Kirsten Robinson - Photo                                NECROPSY REVEALS INJURY: An 11.8-metre-long male humpback whale carcass was recently discovered on Muscle Beach and a necropsy performed by the Department of Fisheries and Oceans Canada on Friday revealed the animal had a broken jaw that may have been caused by an interaction with a vessel. DFO plans to leave the whale where it is so it can contribute to the local food-web. Read about it on page 3.

Kirsten Robinson - Photo NECROPSY REVEALS INJURY: An 11.8-metre-long male humpback whale carcass was recently discovered on Muscle Beach and a necropsy performed by the Department of Fisheries and Oceans Canada on Friday revealed the animal had a broken jaw that may have been caused by an interaction with a vessel. DFO plans to leave the whale where it is so it can contribute to the local food-web. Read about it on page 3.

Humpback whale washes up near Ucluelet

A necropsy performed on the large mammal revealed it had a broken jaw, which indicates significant trauma.

The carcass of a humpback whale has washed up on shore at Twin Rivers beach near Ucluelet, on Vancouver Island.

Local marine mammal researcher Wendy Szaniszlo told the Westerly News on Sunday the area the whale washed up is around La Perouse Bank, where humpbacks are abundant and added that she particpated in a DFO survey in August where “well over 100” humpbacks were spotted.

“The humpback population is a growing population. There’s a lot of them,” she said. “They were listed as threatened and now their numbers are coming back. So, from a recovery perspective, that’s definitely a good news story…There’s definitely enough food for them, at least in this area and the fact that they’re not being hunted anymore goes a long way as well to help their recovery.”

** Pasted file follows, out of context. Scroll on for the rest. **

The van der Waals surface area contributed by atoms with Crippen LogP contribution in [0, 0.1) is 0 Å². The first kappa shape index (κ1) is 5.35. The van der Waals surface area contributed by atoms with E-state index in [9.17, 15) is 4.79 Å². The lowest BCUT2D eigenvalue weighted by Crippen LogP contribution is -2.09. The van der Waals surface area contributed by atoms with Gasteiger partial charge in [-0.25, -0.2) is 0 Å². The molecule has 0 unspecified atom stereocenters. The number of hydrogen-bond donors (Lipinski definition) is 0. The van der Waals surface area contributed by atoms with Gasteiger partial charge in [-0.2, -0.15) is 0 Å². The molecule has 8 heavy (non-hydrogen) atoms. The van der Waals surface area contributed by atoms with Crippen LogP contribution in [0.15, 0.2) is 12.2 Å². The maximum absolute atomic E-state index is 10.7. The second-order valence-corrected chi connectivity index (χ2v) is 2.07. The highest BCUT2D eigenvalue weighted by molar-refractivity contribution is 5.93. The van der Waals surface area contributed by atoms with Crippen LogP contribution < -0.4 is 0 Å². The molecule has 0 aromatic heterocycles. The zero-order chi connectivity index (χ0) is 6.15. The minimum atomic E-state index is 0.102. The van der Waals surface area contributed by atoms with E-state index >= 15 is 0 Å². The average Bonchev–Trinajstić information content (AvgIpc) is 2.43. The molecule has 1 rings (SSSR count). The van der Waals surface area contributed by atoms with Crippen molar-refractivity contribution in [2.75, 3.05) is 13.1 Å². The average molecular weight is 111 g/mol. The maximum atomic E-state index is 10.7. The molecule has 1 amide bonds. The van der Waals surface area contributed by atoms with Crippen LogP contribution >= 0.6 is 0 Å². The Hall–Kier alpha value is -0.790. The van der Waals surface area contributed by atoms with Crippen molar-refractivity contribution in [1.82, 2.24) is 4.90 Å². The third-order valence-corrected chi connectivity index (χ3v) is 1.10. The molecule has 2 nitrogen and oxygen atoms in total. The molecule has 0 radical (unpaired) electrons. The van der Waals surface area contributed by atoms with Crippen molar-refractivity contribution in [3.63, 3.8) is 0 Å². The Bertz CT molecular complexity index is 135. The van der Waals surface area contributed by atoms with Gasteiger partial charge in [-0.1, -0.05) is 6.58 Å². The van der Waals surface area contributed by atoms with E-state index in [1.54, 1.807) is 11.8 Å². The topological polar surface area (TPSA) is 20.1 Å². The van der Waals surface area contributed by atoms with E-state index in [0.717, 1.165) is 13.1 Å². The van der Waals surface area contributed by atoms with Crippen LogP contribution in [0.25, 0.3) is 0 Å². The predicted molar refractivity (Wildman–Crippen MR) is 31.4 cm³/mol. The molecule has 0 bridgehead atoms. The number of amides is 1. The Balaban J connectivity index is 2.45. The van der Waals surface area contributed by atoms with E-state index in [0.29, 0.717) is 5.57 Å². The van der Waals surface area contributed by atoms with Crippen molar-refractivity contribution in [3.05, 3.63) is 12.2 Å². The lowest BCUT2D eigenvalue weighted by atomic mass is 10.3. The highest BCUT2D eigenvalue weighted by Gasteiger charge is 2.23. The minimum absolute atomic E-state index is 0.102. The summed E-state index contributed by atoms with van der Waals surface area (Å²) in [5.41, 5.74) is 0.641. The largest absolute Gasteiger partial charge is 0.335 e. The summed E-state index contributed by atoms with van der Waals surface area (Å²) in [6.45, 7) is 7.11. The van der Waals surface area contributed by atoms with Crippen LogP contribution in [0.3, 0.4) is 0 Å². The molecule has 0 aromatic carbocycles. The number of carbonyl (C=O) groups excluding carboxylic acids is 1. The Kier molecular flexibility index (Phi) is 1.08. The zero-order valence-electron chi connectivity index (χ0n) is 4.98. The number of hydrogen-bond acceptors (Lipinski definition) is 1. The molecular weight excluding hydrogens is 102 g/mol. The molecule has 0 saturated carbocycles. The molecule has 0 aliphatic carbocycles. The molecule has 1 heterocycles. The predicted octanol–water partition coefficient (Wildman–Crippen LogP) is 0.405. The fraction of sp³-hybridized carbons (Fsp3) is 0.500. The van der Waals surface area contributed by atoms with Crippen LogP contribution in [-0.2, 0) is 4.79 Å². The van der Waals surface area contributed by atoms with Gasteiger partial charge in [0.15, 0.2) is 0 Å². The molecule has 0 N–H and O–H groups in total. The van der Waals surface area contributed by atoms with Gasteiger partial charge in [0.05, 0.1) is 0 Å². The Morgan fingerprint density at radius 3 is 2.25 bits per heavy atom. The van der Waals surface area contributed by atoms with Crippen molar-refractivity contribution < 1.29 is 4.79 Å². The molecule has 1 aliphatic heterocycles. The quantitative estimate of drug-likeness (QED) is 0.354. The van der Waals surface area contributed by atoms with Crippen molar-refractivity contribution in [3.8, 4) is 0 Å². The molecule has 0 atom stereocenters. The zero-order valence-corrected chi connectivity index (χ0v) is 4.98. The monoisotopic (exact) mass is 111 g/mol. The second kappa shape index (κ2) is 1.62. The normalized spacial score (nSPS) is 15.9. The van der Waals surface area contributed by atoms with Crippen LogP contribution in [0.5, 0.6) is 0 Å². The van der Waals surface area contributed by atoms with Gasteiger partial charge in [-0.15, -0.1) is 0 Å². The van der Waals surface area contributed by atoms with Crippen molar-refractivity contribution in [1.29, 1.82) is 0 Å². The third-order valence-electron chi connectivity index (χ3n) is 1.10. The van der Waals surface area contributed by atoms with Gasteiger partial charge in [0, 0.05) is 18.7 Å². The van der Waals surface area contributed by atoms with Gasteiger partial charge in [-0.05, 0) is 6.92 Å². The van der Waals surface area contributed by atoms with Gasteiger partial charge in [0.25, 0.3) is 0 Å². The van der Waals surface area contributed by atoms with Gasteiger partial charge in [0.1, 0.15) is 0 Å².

Photos of the carcass were being shared on the Salmon Beach Village Facebook page Sunday afternoon and Department of Fisheries and Oceans Canada researchers recently conducted a necropsy that revealed the mammal had a broken jaw.

“Unfortunately the lower right jaw was dislocated, which indicates some sort of significant trauma,” said DFO Marine Mammal Coordinator Paul Cottrell. “Human interaction could be the cause of that type of impact, it could be a vessel for example, but that’s something we don’t know at this point and we’re working with the samples we’ve taken and the pictures and all the details and hopefully we’ll be able to clarify things.”

The roughly 12-metre long whale is believed to have been dead for “well over a week” before being discovered, information might be hard to obtain as it was already in a state of decomposition.

Cottrell says the DFO hopes to leave the carcass where it is as it is not in a heavily used area and could be a key food source for local wildlife.

“If it’s isolated and not going to be a human danger, we’ll leave it where it is for other animals…All the marine critters there benefit from a huge animal dying like that, which is sad, but at least when it’s going back to nature it can help the food web that’s in that area,” he said.

One of the biggest threats to West Coast humpbacks is the possibility of being struck by boaters, adds Szaniszlo.

“That’s definitely a safety concern for the whale, but also people in smaller, fast boats as well. That’s the biggest concern so, if you see a blow, go slow,” she says.

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